EDITOR’S NOTE: This is the second in a series on the impacts of the Detroit bankruptcy.
“Just a city boy … born and raised in south Detroit; He took the midnight train goin’ anywhere.” — “Don’t Stop Believin’ ” by Journey
Detroit’s financial problems included a downturn in the auto industry which decimated the local tax base, unsustainable public pension commitments, and poor pension investment management. Combined with municipal corruption, its finances became a tangled disaster.
Public pension funds were partly managed by “consultants,” or friends of the mayor, who convinced the police and firefighter pension boards to invest heavily in disastrous real estate projects. One investment even directed funds toward a failed housing development in Sarasota. According to Bloomberg Businessweek, “Detroit’s general-employee pension fund and its police-and-firefighter fund … real estate investments dropped by 47 percent and 33 percent, respectively, over the four years ending June 30, 2012.”
According to Riordan and Rutten of the New York Times, “Detroit’s municipal debt is around $18.2 billion … Employee pension and retiree health schemes account for $9.2 (over half) of the liabilities … Detroit consistently overestimated investment returns on its pension funds …”
“It (Detroit) is not alone in this kind of wishful actuarial accounting. California’s giant state pension fund, the world’s sixth largest, continues to assume it will earn 7.75 percent on its investments, even though its actual returns have been less than half that for a decade.”
“The Pew Center … estimated that public pension plans nationwide were underfunded by $1.4 trillion in 2010,” said Jeff Dorman in Forbes. “An improving stock market since then has assumedly made the shortfall smaller by now, but most … government pension funds are still well short of where they should be … The Government Accountability Office recently … suggested that some of them have no hope of paying all the pensions promised.”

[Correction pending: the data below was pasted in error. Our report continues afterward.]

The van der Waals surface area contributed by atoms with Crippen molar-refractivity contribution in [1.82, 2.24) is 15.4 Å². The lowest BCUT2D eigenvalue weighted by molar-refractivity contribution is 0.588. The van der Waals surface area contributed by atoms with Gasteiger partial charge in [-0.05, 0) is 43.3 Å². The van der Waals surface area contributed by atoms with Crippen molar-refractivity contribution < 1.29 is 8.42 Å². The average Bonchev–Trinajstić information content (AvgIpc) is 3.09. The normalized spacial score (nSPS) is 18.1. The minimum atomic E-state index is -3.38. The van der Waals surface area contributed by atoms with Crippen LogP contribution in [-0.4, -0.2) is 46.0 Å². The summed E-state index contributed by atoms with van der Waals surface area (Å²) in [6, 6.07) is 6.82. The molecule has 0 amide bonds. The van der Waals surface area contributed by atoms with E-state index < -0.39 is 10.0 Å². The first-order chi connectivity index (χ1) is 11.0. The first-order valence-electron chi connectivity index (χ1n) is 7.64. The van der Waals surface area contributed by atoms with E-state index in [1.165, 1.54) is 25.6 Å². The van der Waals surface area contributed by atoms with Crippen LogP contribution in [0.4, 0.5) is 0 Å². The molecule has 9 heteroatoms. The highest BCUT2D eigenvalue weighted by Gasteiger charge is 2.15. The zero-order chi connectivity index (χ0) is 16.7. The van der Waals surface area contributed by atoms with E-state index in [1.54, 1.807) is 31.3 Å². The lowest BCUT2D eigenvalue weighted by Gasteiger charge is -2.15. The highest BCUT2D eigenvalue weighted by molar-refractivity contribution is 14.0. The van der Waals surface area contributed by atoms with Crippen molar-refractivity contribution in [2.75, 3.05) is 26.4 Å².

Should other pensioners be concerned? Most definitely. Pensions of all kinds will likely undergo radical future changes. Municipalities and states may essentially decide that they can pay their employees now, but that providing retirement pay, along with health care costs, is simply unaffordable.
Should muni bond holders in general be concerned? About default, probably not. Very few muni bonds default. But bonds are taking a beating in the current rising interest rate environment, and many bondholders are paring away their longer duration fixed income holdings. Interest earned from muni bonds is tax free, and muni’s are exempt from the new 3.8 percent surtax on net investment income, so it’s difficult for some investors to part with them completely. Floating rate bonds, short duration bonds and senior bank loans are three types of bonds that historically have held up in a rising interest rate environment.
Pensions, politics and corruption are a lethal financial combination, especially in a city with a withering tax base. But even well-administered municipalities and states may undergo future financial strain in meeting pension obligations.
Margaret R. McDowell, ChFC, AIF, a syndicated economic columnist, chartered financial consultant and accredited investment fiduciary, is the founder of Arbor Wealth Management, LLC, (850-608-6121~www.arborwealth.net), a fee-only registered investment advisory firm located near Sandestin.